Going back to life in the world of January 2020 seems unrealistic. To strive and survive in this new abnormal, we must make a radical departure from our previous course. However, the last few months have demonstrated that several judgmental errors could cloud our decisions in response to the pandemic. These errors could come from the way we process internal or external information. As quality leaders, our decision-making processes and risk-based thinking are critical to provide reliable support and thereby help our organizations navigate their current challenges.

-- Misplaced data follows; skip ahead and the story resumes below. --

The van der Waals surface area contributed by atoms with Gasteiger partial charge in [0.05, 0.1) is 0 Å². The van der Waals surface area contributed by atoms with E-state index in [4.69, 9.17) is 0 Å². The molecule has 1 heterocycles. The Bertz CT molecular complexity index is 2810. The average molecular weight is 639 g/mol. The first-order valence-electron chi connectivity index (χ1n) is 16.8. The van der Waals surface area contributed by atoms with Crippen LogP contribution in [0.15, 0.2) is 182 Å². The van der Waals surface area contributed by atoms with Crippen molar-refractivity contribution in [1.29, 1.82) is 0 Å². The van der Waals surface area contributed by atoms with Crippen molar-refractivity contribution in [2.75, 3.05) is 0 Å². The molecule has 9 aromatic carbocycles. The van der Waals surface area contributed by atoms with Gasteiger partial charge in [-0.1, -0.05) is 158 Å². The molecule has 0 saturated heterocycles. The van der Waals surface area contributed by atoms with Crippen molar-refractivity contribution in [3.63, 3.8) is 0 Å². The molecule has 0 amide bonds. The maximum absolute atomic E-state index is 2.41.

Furthermore, if there is one thing we have learned since the COVID-19 outbreak began and countries went into lockdown, it is that there is nothing more important than an adaptive workforce. However, such adaptation has posed many new risks and opportunities for quality professionals as agents for change and guardians of good governance.
In this article, Nancy Nouaimeh shares with you her personal experience and lessons learned from
dealing with the pandemic and what cognitive biases Nancy considered to keep an objective thought process while identifying her adaptive course of actions.
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